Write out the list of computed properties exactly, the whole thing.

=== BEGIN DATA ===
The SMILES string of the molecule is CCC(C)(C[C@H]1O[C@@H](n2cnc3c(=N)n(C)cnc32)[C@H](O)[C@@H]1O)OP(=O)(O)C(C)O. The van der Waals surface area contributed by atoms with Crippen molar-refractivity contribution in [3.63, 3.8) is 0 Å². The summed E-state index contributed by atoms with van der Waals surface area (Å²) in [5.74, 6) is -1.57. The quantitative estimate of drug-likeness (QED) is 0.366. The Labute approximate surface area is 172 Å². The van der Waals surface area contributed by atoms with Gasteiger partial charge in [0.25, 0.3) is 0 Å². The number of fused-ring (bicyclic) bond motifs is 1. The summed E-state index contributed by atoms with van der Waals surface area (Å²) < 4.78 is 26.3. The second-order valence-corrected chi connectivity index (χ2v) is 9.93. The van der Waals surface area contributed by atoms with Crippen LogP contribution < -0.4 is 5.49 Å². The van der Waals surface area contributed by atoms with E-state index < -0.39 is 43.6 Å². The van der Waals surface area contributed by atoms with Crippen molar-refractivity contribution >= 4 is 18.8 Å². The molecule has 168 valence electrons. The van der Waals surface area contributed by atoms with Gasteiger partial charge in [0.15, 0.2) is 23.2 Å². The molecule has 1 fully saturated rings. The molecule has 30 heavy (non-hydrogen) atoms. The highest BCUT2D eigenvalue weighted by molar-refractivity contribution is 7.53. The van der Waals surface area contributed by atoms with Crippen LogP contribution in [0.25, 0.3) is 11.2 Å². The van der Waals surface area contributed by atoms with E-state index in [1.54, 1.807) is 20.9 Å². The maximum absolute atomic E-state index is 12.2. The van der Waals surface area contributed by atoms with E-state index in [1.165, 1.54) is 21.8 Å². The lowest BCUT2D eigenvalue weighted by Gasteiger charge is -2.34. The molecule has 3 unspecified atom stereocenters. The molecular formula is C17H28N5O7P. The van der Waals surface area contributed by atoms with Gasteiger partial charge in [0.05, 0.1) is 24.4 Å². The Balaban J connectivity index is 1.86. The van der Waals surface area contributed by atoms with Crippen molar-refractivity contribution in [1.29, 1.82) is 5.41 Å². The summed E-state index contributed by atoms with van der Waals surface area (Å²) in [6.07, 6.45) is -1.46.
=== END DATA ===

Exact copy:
The SMILES string of the molecule is CCC(C)(C[C@H]1O[C@@H](n2cnc3c(=N)n(C)cnc32)[C@H](O)[C@@H]1O)OP(=O)(O)C(C)O. The van der Waals surface area contributed by atoms with Crippen molar-refractivity contribution in [3.63, 3.8) is 0 Å². The summed E-state index contributed by atoms with van der Waals surface area (Å²) in [5.74, 6) is -1.57. The quantitative estimate of drug-likeness (QED) is 0.366. The Labute approximate surface area is 172 Å². The van der Waals surface area contributed by atoms with Gasteiger partial charge in [0.25, 0.3) is 0 Å². The number of fused-ring (bicyclic) bond motifs is 1. The summed E-state index contributed by atoms with van der Waals surface area (Å²) < 4.78 is 26.3. The second-order valence-corrected chi connectivity index (χ2v) is 9.93. The van der Waals surface area contributed by atoms with Crippen LogP contribution < -0.4 is 5.49 Å². The van der Waals surface area contributed by atoms with E-state index < -0.39 is 43.6 Å². The van der Waals surface area contributed by atoms with Crippen molar-refractivity contribution >= 4 is 18.8 Å². The molecule has 168 valence electrons. The van der Waals surface area contributed by atoms with Gasteiger partial charge in [0.15, 0.2) is 23.2 Å². The molecule has 1 fully saturated rings. The molecule has 30 heavy (non-hydrogen) atoms. The highest BCUT2D eigenvalue weighted by molar-refractivity contribution is 7.53. The van der Waals surface area contributed by atoms with Crippen LogP contribution in [0.25, 0.3) is 11.2 Å². The van der Waals surface area contributed by atoms with E-state index in [1.54, 1.807) is 20.9 Å². The maximum absolute atomic E-state index is 12.2. The van der Waals surface area contributed by atoms with E-state index in [1.165, 1.54) is 21.8 Å². The lowest BCUT2D eigenvalue weighted by Gasteiger charge is -2.34. The molecule has 3 unspecified atom stereocenters. The molecular formula is C17H28N5O7P. The van der Waals surface area contributed by atoms with Gasteiger partial charge in [0.05, 0.1) is 24.4 Å². The Balaban J connectivity index is 1.86. The van der Waals surface area contributed by atoms with Crippen molar-refractivity contribution in [1.29, 1.82) is 5.41 Å². The summed E-state index contributed by atoms with van der Waals surface area (Å²) in [6.07, 6.45) is -1.46.